Melbourne, Australia, Jan 25, 2020 / 03:49 am (CNA).- Committee leaders at the U.S. Conference of Catholic Bishops voiced prayers and sorrow at the deaths of three American crew members who were killed in an air tanker crash while trying to fight massive wildfires in New South Wales, Australia.
“We join in prayerful solidarity with their families and with all the people of Australia and all those in regions affected by these terrible fires,” said Archbishop Paul Coakley of Oklahoma City and Bishop David Malloy of Rockford.
Archbishop Coakley chairs the U.S. bishops’ Committee on Domestic Justice and Human Development, while Bishop Malloy heads the Committee on International Justice and Peace.
“Our thoughts and prayers go out to the families and friends of those who are suffering from this tragedy and from the disaster these dedicated professionals were fighting,” they said in a Jan. 23 statement. “In our prayer, we recall in trust that Jesus is the resurrection and the life, offering Himself to us and calling us to Himself even in our hardest hour.”
Three U.S. military veterans had been on a water-bombing mission in New South Wales when their water tanker plane crashed Thursday afternoon. The cause of the crash is unknown.
All three crewmembers perished in the crash. They have been identified as Captain Ian McBeth, 44, First Officer Paul Clyde Hudson, 42, and year-old Flight Engineer Rick DeMorgan Jr., 43.
More than 80 bushfires continue to burn in Australia, where hot, windy conditions have thwarted firefighters’ efforts to extinguish the blazes, leading to the worst wildfire season in the country’s recorded history. More than 33 people have been killed and more than 24 million acres destroyed in the fires since September, according to the BBC.
The United States has sent more than 200 firefighters to help combat the bush fires in Australia, CNN reports.
The Australian bishops have called for prayers and financial support for those who have been affected by the fires.
“[T]he beginning of 2020 has already been marked with loss, destruction, separation and deep sadness; and it would seem there is more to come,” Archbishop Peter Comensoli of Melbourne said in a statement at the beginning of January.
He noted that the archdiocese is seeking to support those affected by the fires through its ministries, including CatholicCare, Catholic Education Melbourne and the St. Vincent de Paul Society. He particularly encouraged donations to the St. Vincent de Paul Bushfire Appeal, which is providing fire victims with food, clothing and other necessities, as well as helping cover unexpected bills and offering emotional support.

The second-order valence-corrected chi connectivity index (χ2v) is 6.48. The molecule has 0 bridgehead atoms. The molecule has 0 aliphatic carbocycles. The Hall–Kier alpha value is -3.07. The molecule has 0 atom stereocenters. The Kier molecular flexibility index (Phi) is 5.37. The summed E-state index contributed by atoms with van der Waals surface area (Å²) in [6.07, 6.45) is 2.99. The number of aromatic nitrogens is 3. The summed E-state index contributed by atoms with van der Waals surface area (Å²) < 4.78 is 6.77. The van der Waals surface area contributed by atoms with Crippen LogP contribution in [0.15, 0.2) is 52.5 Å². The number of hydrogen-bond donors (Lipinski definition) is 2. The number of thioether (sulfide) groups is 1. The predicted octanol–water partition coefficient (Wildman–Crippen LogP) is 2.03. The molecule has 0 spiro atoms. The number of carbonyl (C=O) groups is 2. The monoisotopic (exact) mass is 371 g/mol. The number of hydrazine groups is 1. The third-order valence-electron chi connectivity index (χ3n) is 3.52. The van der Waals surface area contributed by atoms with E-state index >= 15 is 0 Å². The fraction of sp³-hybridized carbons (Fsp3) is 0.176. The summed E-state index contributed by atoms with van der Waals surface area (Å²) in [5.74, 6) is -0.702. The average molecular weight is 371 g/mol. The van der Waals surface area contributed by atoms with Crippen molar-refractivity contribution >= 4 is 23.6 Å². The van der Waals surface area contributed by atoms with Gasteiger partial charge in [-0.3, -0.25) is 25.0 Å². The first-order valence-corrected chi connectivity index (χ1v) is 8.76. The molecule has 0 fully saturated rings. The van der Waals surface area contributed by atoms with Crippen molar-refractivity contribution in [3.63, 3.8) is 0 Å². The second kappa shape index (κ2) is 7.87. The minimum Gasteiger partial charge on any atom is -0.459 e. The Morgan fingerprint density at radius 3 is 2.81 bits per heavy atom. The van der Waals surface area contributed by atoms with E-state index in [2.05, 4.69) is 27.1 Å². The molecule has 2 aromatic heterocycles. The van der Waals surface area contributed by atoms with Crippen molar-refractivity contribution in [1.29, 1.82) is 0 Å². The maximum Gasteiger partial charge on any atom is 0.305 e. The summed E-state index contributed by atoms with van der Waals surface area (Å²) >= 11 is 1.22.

Archbishop Anthony Fisher of Sydney echoed the call for donations to the appeal. In a Jan. 12 homily, he called for solidarity and hope as efforts to extinguish the fires continue.
“Through the inferno of these past weeks, the spirit of our people was not consumed. Rather, their hardiness and goodness were on display,” he said.
“If baptismal waters call us to higher ideals, they also purify us for living those ideals. Fire, too can test our mettle, even refine what is there,” he said. “As our nation passes through this baptism of fire, it can emerge stronger and greater than before.”
Earlier this month, Archbishop Jose Gomez of Los Angeles, president of the U.S. bishops’ conference, offered solidarity and support in a message to the bishops of Australia.
“Please know we are praying for you and your people in these difficult days,” he said, assuring them of his prayers for those whose lives and livelihoods have been threatened by the fires, as well as the firefighters and first responders working to combat the flames.
Archbishop Coakley and Bishop Malloy voiced their unity with the bishops of Australia and encouraged Catholics to donate to recovery efforts in the country.
“We call upon the faithful to support, through their petitions and concern, the efforts at extinguishment and recovery taking place throughout in response to these fires,” they said.
“We pray for the safety and wellbeing of those affected and those fighting the fires, and hope for the eventual restoration of the homes and natural habitats that have been destroyed.”